"It really sucks," she sighs. "I mean, I really liked your mom. She was nice and pretty and smart. Really smart. I guess I kind of wish I could've spent more time with her."

The fact that Maeby is sincerely grieving her loss is kind of harrowing in the sense that he never expected her to say anything, really. He hadn't been aware of Maeby appreciated for his mother. Then again, his father is always quick to recount a tale of his sister's negligence when applied to child-raising. Maybe his mother had been a sort of parental figure for her. And then he remembers again he'll never see her and ow, no one said it would hurt this much…

Maeby slides into the armchair, but there's almost not quite enough space for two bodies and she's practically in his lap. His heart rate bullets to a number more frequently found in elderly stroke victims. They aren't four anymore, though. George Michael knows it's wrong to be infatuated with his own cousin.

But her curls smell like jasmine (not strawberry, like he predicted) and she nestles her head against his shoulder (even though she's an inch taller) and doesn't breathe a word about the tears. And, at least for a moment, no one can say it's wrong.


One year later, they kiss. He isn't prepared and his tongue is essentially punching her own and when he reaches to perhaps cradle the small of her back, she draws away with a frustrated sigh because no one says it's wrong.


When he's fourteen, he meets Ann and she's the most gorgeous girl he has ever had the honor of laying eyes on. Maeby rolls her eyes and his father can't seem to recall exactly who she is and it's quite evident no one actually likes her. He isn't certain why. Ann is kind, if not sometimes a bit overbearing, and it's not exactly her fault she occasionally melts into the crowd. Besides, she likes him. And he likes her.

And it most definitely does not bother him that Maeby acts strangely whenever he discusses Ann. No. He's perfectly fine with it. Pondering it does not prevent him from sleeping some nights, listening to her not-so-delicate snores above him.

But when Ann kisses him passionately outside of Marc Cherry's house, he discovers himself pretending it's a second chance with Maeby.


He gets his second chance. They are almost banished to Hell.


He gets his third chance. His hand is hesitant to creep up the forbidden fabric of her blouse, but she's almost frantic and grabs his wrist like he's drowning and encourages it up to her determinedly perky chest. She touches every centimeter of his upper body, which is kind of humiliating, because he isn't muscular like Steve Holt. In fact, he's more like a peach: soft and yielding.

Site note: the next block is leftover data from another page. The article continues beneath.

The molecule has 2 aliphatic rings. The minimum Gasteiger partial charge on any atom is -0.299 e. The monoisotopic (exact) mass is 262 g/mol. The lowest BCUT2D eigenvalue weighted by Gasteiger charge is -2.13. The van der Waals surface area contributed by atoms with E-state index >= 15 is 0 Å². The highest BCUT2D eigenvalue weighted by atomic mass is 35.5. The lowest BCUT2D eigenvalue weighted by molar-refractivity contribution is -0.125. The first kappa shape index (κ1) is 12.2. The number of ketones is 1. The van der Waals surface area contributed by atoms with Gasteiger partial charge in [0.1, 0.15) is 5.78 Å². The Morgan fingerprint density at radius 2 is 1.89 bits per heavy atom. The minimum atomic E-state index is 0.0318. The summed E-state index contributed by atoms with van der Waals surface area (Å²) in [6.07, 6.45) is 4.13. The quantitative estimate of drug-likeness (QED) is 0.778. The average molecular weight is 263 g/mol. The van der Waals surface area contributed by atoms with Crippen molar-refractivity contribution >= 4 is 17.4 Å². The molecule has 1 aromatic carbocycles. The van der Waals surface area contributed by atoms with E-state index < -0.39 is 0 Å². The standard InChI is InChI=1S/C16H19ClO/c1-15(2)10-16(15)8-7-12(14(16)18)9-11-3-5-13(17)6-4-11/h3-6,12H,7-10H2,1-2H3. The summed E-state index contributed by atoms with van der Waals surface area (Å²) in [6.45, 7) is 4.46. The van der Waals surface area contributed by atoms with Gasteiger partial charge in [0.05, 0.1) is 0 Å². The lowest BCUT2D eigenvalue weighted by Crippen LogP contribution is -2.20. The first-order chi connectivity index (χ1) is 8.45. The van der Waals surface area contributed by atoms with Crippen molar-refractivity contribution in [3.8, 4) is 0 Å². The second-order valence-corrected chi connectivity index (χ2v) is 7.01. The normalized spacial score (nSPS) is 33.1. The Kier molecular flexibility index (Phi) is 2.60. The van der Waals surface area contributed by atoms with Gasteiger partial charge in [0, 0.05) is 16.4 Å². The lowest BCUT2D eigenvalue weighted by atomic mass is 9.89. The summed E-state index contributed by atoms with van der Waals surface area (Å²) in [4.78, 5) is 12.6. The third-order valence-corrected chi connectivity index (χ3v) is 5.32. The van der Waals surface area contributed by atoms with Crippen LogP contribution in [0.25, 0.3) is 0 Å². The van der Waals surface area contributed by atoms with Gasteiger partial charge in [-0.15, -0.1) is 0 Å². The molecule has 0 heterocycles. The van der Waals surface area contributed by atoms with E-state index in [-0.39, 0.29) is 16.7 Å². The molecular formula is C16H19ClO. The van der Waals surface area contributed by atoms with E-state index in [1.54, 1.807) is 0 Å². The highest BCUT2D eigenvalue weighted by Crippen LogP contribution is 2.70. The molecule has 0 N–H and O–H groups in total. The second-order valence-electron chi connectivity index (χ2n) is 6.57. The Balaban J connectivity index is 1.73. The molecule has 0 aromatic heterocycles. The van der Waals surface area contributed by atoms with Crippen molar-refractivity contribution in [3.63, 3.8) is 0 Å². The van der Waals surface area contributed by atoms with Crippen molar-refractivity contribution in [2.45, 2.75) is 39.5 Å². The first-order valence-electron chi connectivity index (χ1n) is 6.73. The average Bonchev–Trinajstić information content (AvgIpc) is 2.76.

Maeby doesn't seem to mind. And this time, he's prepared.


When he punches his Uncle Gob, he doesn't feel any stronger. Maeby still avoids him and Ann shrieks at his display of fury and since the world actually despises him, he runs away.

His father finds him and he doesn't quite understand why it has to be Maeby, but George Michael doesn't argue when they leave the family for the millionth time.


Maeby fucks one or two of her co-workers and decides to devote her existence to attracting her parents' attention. It isn't exactly a safe method, but her mind never wanders back to the dimly-lit living room, pretending to be too intoxicated to be concerned as his hands (smooth) gently, almost shyly, investigated her purple bra. They didn't go any further. Why would they?

But her life is kind of a pitiful deception and high school isn't nearly as enjoyable without someone to pass her assignments to. She misses that in a way she didn't really expect to. Lounging on the bed, perhaps flipping halfheartedly through a script, while he toiled on their homework. The scratch of the pencil and the rustle of the pages and the quiet murmuring as he figured out equations aloud.

Her bedroom is too removed from the remainder of their sprawling mansion to hear much of anything but the resonation of her parents' voices as they have conversations on opposite ends of the structure. She could scream until the windows shatter: they wouldn't listen.


They meet again at the award ceremony and there's more drama than either precedented and he kind of unintentionally fires her from this whole charade because he's afraid she'll get hurt.

She's furious because her life is falling apart at the seams and because he doesn't seem to care and when she returns to the penthouse, she runs herself a boiling bath in the tub the goddamn ostrich hasn't been intimate with. She dunks herself in, not even gasping as the water sears her nude form, and floats without the intention of floating because it wouldn't be much of a heartbreak if she accidentally inhales the water. It would probably be better for everyone, actually. No more triple career, watching them fall, paralyzed with fear in case he might be who you think he is, being shushed and tossed aside.

Maeby is probably, most definitely a half-second short of actually slipping away when smooth fingers latch around her wrists and the once steaming water freezes around her freckles. She coughs hoarsely, only barely conscious of herself, and glances up, even though she recognizes the hands that once raked up the length of her chest.

Still, she blinks. Almost smiles. Cries a little because he came back.


"Hi," George Michael whispers.